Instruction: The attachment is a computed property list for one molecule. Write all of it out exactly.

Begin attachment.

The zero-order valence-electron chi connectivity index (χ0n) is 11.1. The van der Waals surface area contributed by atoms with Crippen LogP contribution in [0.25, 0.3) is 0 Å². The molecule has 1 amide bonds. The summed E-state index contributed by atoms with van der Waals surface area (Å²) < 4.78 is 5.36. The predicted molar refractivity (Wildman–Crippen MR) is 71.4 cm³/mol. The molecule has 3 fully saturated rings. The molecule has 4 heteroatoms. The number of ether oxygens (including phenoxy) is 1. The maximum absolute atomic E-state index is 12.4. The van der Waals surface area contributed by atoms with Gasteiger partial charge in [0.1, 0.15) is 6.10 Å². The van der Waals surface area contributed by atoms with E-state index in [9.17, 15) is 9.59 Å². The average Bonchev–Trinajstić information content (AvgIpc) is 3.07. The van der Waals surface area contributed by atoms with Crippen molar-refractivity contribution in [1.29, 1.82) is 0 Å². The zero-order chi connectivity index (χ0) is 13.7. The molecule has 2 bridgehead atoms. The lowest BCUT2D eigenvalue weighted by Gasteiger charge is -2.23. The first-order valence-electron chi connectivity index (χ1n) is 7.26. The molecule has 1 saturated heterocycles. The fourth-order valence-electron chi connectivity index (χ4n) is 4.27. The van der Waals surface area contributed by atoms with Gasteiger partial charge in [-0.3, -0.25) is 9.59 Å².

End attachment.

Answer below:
The zero-order valence-electron chi connectivity index (χ0n) is 11.1. The van der Waals surface area contributed by atoms with Crippen LogP contribution in [0.25, 0.3) is 0 Å². The molecule has 1 amide bonds. The summed E-state index contributed by atoms with van der Waals surface area (Å²) < 4.78 is 5.36. The predicted molar refractivity (Wildman–Crippen MR) is 71.4 cm³/mol. The molecule has 3 fully saturated rings. The molecule has 4 heteroatoms. The number of ether oxygens (including phenoxy) is 1. The maximum absolute atomic E-state index is 12.4. The van der Waals surface area contributed by atoms with Gasteiger partial charge in [0.1, 0.15) is 6.10 Å². The van der Waals surface area contributed by atoms with E-state index in [9.17, 15) is 9.59 Å². The average Bonchev–Trinajstić information content (AvgIpc) is 3.07. The van der Waals surface area contributed by atoms with Crippen molar-refractivity contribution in [1.29, 1.82) is 0 Å². The zero-order chi connectivity index (χ0) is 13.7. The molecule has 2 bridgehead atoms. The lowest BCUT2D eigenvalue weighted by Gasteiger charge is -2.23. The first-order valence-electron chi connectivity index (χ1n) is 7.26. The molecule has 1 saturated heterocycles. The fourth-order valence-electron chi connectivity index (χ4n) is 4.27. The van der Waals surface area contributed by atoms with Gasteiger partial charge in [-0.3, -0.25) is 9.59 Å².